Justine Greening has resigned from the government after refusing a job as work and pensions secretary in Theresa May's cabinet reshuffle, the BBC understands.
BBC political editor Laura Kuenssberg said the PM was "disappointed" the ex-education secretary had resigned.
She has been replaced by Damian Hinds, while Esther McVey has been promoted to be the new work and pensions secretary.
Brandon Lewis is Tory chairman, Matt Hancock is culture secretary and Karen Bradley is Northern Ireland secretary.
She replaces James Brokenshire, who resigned for health reasons.
Ms Greening's resignation comes less than a month after she launched the government's social mobility strategy.
In her resignation statement she said: "Social mobility matters to me and our country more than a ministerial career.
"I'll continue to work outside of government to do everything I can to create a country for the first time that has equality of opportunity for young people wherever they are growing up."
In Mrs May's reshuffle, Mr Lewis, the immigration minister, replaces Sir Patrick McLoughlin as Conservative Party chairman, with James Cleverly as his deputy.
Justice Secretary David Lidington has been moved to the Cabinet Office.
Mr Lidington, who will deputise for Mrs May at PMQs, is succeeded by David Gauke - who is switching from work and pensions, where his responsibilities included the roll-out of universal credit.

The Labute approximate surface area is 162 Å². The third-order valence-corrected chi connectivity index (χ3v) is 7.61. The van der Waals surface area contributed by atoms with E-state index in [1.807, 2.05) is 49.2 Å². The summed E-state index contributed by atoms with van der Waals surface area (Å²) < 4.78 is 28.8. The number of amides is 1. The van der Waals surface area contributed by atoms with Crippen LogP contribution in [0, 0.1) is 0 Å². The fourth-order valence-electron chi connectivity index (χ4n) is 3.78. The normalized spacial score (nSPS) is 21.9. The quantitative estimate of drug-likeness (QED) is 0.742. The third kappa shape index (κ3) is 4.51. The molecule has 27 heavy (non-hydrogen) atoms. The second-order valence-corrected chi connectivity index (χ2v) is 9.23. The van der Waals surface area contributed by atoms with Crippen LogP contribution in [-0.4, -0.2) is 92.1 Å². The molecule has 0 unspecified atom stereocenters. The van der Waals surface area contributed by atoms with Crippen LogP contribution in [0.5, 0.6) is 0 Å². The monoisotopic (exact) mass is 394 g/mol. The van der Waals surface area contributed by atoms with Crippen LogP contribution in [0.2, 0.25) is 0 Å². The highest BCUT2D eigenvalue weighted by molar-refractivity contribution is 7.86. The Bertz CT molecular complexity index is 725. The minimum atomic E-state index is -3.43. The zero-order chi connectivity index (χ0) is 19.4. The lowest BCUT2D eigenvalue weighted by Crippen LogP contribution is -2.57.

Mr Lewis, the Great Yarmouth MP, has been a minister since 2012 and is a qualified barrister and former local councillor.
In his role as chairman he will be tasked with broadening the Conservatives' appeal after they lost their Commons majority in June's general election.
He will be assisted by Mr Cleverly, the pro-Brexit backbench MP for Braintree, and a new line-up of vice chairs with responsibility for different areas has also been announced.
The replacement for Mr Brokenshire, who is awaiting surgery for a lung condition, will be at the heart of attempts to end the political deadlock at Stormont.
Home Secretary Amber Rudd, Chancellor Philip Hammond, Brexit Secretary David Davis and Foreign Secretary Boris Johnson are staying in their jobs.
Jeremy Hunt, who had been touted for a possible move, remains in his job, which has been renamed secretary of state for health and social care.
Also not moving is Communities Secretary Sajid Javid, but the word "housing" has been added to the title of his department.
Labour said Mrs May should focus on the pressures in the NHS rather than what it said was a "desperate PR exercise".
Grant Shapps, Conservative party chairman between 2012 and 2015, said the reshuffle was not "brilliantly executed" but praised plans for housing and health.
"There was some good stuff, strangely buried in a reshuffle that didn't quite go to plan," he told BBC Two's Newsnight.
He said the addition of housing to the title of the communities department would give "a lot more focus" to government plans to build more homes - adding that plans to bring health and social care together were "quite smart".
But Leader Jeremy Corbyn said: "The government's big plan for the new year is to dodge the real issues and reshuffle the pack in a pointless and lacklustre PR exercise.
"It's simply not good enough. You can't make up for nearly eight years of failure by changing the name of a department."
The reshuffle, which will continue into Tuesday, is being seen as an opportunity for Mrs May to promote more women, with female ministers only making up six of the 23 full members of her top team before it began.
She is also under pressure to preserve the balance between Brexit sceptics and enthusiasts, while showing the government has a purpose beyond leaving the EU, which critics say is monopolising ministers' time.
When prime ministers make several changes to their ministerial line-up at the same time it is known as a reshuffle. New ministers can be appointed and existing ones moved or fired.